If our goal is for Hollywood to create action-oriented jobs for women that will be available for decades to come, then we need franchises that are built around women. We need roles like Bond’s, or Jack Ryan’s, or Captain Kirk’s that are designed to be occupied by a rotating series of women. Borrowing Bond’s tux might be a fun fantasy. But real power means a role we don’t have to give back to the men.

SONY WATCH: Is 007-friendly exec’s position imperiled?

sonylogo

Thanks to hackers, the past few weeks haven’t been good for Amy Pascal, co-chairman of Sony Pictures Entertainment Group and president of that entity’s film unit. James Bond fans have reason to follow the Pascal saga.

Pascal is a Sony executive who works closely with Eon Productions, which produces the James Bond film series. Sony has released the Bond films starting with 2006’s Casino Royale.

It’s a complicated relationship. The Bond franchise is owned by Eon and Metro-Goldwyn-Mayer. Sony doesn’t have the control it has over its other movie properties. But Bond is a positive for Sony.

Many Sony documents were hacked, including emails where Pascal made racially insensitive remarks about U.S. President Barack Obama. There were other emails that referred to actress-director Angelina Jolie as a “spoiled brat,” which led to an extremely uncomfortable meeting between Pascal and Jolie.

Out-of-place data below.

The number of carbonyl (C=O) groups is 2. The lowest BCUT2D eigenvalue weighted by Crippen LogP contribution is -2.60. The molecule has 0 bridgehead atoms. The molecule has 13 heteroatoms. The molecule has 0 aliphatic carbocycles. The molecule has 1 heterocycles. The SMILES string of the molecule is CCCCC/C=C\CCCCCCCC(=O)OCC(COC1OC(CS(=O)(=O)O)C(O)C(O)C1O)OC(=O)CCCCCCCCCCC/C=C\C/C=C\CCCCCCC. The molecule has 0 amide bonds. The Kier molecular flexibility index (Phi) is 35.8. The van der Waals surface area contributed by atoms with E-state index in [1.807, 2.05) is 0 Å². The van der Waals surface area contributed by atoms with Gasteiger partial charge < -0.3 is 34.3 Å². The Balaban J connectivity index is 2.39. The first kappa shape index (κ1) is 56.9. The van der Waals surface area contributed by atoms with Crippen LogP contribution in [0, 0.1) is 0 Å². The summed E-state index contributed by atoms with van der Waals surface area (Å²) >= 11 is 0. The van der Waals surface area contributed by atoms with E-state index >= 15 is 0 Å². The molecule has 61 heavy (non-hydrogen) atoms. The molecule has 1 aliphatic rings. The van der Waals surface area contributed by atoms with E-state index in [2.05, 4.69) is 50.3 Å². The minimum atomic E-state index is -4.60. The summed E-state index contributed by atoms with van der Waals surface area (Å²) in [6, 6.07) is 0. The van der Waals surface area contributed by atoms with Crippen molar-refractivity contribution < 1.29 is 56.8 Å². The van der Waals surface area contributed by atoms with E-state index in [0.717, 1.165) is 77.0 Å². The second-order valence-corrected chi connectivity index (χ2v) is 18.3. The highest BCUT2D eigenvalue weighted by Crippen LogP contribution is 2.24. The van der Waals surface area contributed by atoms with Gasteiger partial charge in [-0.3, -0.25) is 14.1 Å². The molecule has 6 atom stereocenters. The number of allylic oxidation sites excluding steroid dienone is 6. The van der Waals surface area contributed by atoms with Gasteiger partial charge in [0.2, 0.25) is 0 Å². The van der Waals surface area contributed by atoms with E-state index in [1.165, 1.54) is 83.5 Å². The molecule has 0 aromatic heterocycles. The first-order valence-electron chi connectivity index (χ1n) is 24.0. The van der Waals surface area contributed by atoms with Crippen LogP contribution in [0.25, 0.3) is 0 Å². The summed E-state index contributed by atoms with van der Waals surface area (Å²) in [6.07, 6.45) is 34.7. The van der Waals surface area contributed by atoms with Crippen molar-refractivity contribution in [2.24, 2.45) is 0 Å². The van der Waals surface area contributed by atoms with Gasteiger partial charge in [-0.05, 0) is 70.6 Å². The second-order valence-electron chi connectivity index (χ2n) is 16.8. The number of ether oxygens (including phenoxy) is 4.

Why should Bond fans care? The LOS ANGELES TIMES has raised the question whether all this bad publicity will force Pascal to take the fall and yield her job.

Here’s an excerpt (in the second quote “she” refers to Pascal):

“Typically, somebody senior’s head rolls when there is a hacking scandal, and the embarrassing email disclosures just help determine who that is going to be in this case,” said Laura Martin, senior media analyst for Needham & Co. “If she becomes the weak link because people believe she can’t actually work in the business, it’s just, OK, now we know who it is going to be. None of it is particularly fair, but if somebody’s head has to roll, they are looking for the path of least resistance.”

Publicly, at least, Pascal has been very supportive of Barbara Broccoli, the co-boss of Eon. In October 2005, when Daniel Craig was cast as Bond — a choice spearheaded by Broccoli — Pascal defended the choice.

Some fans, at the time, had criticized Craig (listed as 5-feet-10) as being too short to play Bond. Pascal told THE NEW YORK TIMES that Craig was “the same size as Sean Connery.” Connery is listed as 6-foot-2.

More recently, Pascal sided with Broccoli over the budget of SPECTRE, the 24th Eon 007 film that began filming this week.